Strict//EN" ""> EAGLES' REST: May 2017

Wednesday, May 24, 2017


That's a picture of my shoes. Most of them. They sit on a rack in the closet off our bedroom.

I've got two pairs of black loafers and two pairs of brown loafers. I have found that, for me, two pairs last well over twice as long as one pair, kind of spreading the wear around.

I have another pair of MBT black loafers that have a problem, about which I've written the manufacturer.

Without results.

I also have 2 pairs of lace-up athletic shoes, one of which is on my feet right now. I bought the second pair after my second knee replacement forced me to get $900 of orthotics, in an attempt to correct some difficulties caused by the replacement.

Orthotics I no longer use, as they physically injured my right foot about a year ago.

I have a pair of loafers for around the house, which I do usually wear, when I'm not wearing those white ones around the house. Plus those boots up top, which I last wore in 2000, I think it was.

Not counting sandals ... 2 pair ... on the top shelf. I last wore a pair of those on a mission trip to Nassau, in the early 1990's. And that's net of the 2 pair I already gave away.....

I have space to keep them, so I just do. I suppose it's kind of nice just having them.

And then there are tools. Oh my. I could go on forever about my tools. I have an engine crane I used when I replaced the dead 4-cylinder in the '79 S10 I bought from my grandson, with a really healthy 350. Maybe 10 years ago, and now at 79, I doubt I will be personally replacing any motors in any trucks.

Or the transmission jack, used to lift a transmission back in place under a car. Doubt its future usefulness as well.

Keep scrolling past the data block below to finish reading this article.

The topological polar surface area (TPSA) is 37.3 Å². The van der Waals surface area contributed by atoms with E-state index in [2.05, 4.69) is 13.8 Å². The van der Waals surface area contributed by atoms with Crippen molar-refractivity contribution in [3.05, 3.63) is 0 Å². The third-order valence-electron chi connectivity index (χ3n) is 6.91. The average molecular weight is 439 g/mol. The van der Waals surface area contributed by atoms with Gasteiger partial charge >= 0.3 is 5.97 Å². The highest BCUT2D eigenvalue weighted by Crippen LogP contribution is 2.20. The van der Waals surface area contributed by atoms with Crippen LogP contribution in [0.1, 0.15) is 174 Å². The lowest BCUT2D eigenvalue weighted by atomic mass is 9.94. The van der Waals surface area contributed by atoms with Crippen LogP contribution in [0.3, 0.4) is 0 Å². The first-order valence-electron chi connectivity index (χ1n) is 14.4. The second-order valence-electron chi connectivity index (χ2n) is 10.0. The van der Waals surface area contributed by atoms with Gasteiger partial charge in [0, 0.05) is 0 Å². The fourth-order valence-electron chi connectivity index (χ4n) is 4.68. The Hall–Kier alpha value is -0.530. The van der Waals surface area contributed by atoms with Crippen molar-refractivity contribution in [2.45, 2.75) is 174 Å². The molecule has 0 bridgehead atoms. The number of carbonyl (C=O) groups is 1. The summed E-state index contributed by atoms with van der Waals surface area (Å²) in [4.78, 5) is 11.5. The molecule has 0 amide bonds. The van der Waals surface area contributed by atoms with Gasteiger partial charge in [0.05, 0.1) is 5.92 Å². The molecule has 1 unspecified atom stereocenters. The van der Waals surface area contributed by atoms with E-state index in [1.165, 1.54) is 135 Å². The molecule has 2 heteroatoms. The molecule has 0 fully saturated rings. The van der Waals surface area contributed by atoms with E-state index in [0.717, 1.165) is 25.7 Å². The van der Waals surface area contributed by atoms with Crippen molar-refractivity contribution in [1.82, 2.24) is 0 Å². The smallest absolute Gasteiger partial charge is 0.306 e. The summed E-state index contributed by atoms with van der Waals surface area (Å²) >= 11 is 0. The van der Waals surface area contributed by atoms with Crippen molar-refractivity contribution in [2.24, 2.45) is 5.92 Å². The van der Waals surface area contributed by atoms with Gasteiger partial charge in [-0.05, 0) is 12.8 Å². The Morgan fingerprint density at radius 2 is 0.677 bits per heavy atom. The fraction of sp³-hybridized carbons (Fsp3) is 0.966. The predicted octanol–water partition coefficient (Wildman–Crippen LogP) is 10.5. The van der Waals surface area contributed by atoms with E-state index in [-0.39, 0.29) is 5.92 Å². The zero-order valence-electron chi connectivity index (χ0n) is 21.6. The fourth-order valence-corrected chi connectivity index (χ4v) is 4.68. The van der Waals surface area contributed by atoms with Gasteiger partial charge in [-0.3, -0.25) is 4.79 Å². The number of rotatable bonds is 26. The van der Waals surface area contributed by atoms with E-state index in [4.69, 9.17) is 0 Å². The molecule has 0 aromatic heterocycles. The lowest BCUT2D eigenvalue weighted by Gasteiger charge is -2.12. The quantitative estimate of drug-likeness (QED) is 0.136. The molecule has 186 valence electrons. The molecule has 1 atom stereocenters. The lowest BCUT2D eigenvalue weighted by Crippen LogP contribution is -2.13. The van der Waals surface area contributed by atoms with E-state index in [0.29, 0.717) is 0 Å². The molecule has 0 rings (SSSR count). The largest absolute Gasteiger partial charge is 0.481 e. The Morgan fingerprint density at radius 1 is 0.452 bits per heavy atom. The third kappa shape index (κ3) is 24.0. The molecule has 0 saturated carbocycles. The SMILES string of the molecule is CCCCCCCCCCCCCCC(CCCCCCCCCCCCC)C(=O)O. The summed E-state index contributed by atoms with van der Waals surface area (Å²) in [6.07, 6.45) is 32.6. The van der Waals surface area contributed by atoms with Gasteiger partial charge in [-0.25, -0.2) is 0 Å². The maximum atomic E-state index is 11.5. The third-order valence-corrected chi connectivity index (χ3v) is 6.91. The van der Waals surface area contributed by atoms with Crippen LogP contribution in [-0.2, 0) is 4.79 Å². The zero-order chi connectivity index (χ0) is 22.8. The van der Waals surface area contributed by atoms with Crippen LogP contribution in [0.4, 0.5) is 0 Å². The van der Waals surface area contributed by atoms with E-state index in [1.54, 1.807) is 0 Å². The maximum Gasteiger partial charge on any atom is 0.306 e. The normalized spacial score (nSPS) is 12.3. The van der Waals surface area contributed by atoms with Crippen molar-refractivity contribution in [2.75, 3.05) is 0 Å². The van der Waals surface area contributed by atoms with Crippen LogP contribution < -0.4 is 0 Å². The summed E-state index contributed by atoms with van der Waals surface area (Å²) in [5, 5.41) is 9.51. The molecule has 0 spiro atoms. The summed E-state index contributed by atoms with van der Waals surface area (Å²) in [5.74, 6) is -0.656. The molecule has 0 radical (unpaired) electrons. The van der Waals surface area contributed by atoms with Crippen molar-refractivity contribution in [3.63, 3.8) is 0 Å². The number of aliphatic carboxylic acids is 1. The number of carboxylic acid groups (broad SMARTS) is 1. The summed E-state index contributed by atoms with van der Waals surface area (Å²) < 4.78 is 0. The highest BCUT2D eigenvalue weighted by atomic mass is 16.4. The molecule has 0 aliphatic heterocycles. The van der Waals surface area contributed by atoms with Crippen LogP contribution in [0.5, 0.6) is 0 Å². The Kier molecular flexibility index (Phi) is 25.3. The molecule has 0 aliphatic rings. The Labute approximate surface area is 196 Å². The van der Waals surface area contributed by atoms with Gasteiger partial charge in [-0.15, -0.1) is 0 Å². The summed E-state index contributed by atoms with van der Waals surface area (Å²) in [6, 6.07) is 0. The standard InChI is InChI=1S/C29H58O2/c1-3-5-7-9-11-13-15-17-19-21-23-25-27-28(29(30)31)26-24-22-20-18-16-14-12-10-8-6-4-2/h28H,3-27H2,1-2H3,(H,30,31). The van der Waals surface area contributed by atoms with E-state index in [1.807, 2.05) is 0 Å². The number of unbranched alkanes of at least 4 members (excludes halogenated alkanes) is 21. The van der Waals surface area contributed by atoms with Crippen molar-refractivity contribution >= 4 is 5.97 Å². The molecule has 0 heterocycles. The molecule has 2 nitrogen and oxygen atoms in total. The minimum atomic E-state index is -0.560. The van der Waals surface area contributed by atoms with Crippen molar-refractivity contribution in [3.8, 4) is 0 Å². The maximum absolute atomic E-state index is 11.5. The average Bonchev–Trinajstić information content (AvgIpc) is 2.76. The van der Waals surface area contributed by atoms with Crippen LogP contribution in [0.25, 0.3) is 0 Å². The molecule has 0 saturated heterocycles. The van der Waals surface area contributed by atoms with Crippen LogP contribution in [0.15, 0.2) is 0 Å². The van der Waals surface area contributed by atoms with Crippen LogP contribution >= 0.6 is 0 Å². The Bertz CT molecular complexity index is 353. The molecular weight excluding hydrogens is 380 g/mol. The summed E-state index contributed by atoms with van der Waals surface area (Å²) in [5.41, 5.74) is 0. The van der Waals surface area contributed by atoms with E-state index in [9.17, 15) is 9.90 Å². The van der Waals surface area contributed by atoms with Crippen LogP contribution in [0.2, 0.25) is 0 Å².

There's also some stuff like cylinder hones, piston ring compressors, ball joint forks and the like, facing a future non-fate.

And hand tools? I have two good-sized tool boxes full of wrenches, hammers and the like. One each in the garage and the shed. And that includes wallboard hammers, trowels for finishing wallboard, and 25 or 30 gallons of old paint.

In fairness: Old paint is really hard to throw away......

Clothes? Ahh .. there we have a minor victory. We bagged up about two dozen shirts I haven't worn in years, and gave them to a local mission here in Pelham. They were happy to have them and assured me they'd be given away and worn in the near future. Goodness knows I wouldn't have...

POINT ONE: I hung on to all that stuff just because I had it and it was kind of nice to have. But when the jammed closet makes it hard to get at the stuff I do use, it's time to do something.

If I get another pair of shoes that I do wear, I probably ought to get rid of one pair.

POINT TWO: My faith had best not be like this. Just something nice to have.

Like the "Johnny Carson School of Theology". I heard him say on his show, one night, almost word for word: "Of course I believe .. a man would be a fool not to believe ... if it's true, you're ok, but if it's not, it doesn't make any difference".

Like I said. Nice to have.

I don't want to have that kind of faith. I want the kind that fills my mind every day, points me to things God wants done, and in general controls my life. And understand I don't claim credit for that ... I think Jesus died so I could have that kind of faith, and I want nothing less.

The desire started with Him, after all.

And in my mind, THAT is the only kind of faith that's nice to have.

Friday, May 19, 2017


" ... only what's done for Christ will last".